George Washington Papers

From George Washington to the United States Senate and House of Representatives, 16 December 1793

To the United States Senate and House of Representatives

United States December 16th 1793.

Gentlemen of the Senate and of the House of Representatives.

The situation of affairs in Europe, in the course of the Year 1790. having rendered it possible that a moment might arrive favorable for the arrangement of our unsettled matters with Spain, it was thought proper to prepare our representative at that Court to avail us of it. A confidential person was therefore dispatched to be the bearer of instructions to him, and to supply by verbal communications any additional information of which he might find himself in need. The Government of France was at the same time applied to for it’s aid and influence in this negociation.1 Events however took a turn which did not present the occasion hoped for.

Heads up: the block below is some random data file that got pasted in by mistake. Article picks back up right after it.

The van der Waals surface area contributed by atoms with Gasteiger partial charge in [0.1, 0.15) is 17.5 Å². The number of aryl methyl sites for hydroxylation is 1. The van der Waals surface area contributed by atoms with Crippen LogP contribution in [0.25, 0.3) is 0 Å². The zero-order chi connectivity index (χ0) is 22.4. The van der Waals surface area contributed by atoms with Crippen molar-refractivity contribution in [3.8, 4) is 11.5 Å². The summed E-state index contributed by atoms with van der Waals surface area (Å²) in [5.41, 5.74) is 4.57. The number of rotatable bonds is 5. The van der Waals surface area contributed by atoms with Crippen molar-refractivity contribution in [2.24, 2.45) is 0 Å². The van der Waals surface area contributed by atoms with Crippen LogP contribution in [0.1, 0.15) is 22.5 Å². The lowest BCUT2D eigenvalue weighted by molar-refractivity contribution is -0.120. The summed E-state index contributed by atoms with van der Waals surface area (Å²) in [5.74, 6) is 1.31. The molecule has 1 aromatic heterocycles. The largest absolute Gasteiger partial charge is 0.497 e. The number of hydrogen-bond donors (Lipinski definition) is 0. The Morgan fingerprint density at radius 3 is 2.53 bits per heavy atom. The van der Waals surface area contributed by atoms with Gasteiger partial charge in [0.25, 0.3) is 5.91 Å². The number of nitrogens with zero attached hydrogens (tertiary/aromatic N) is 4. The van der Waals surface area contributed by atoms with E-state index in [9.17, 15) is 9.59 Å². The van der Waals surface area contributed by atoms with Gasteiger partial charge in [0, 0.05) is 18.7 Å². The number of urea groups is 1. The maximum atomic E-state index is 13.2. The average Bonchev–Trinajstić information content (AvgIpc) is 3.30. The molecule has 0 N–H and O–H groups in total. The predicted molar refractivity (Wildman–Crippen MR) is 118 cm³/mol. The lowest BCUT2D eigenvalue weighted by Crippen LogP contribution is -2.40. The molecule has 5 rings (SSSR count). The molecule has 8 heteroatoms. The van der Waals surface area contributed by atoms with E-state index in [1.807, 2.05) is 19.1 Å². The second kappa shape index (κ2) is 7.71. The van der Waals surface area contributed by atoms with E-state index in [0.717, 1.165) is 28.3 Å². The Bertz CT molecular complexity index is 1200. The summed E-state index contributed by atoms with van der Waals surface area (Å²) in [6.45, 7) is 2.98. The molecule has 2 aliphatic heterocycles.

About the close of the ensuing Year, I was informed through the representatives of Spain here, that their Government would be willing to renew at Madrid the former conferences on these subjects,2 though the transfer of scene was not what would have been desired, yet I did not think it important enough to reject the proposition; and therefore, with advice and consent of the Senate, I appointed Commissioners plenipotentiary for negociating and concluding a treaty with that Country on the several subjects of boundary, navigation and Commerce, and gave them the instructions now communicated.3 Before these negociations however could be got into train, the new troubles which had arisen in Europe had produced new combinations among the powers there, the effects of which are but too visible in the proceedings now laid before you.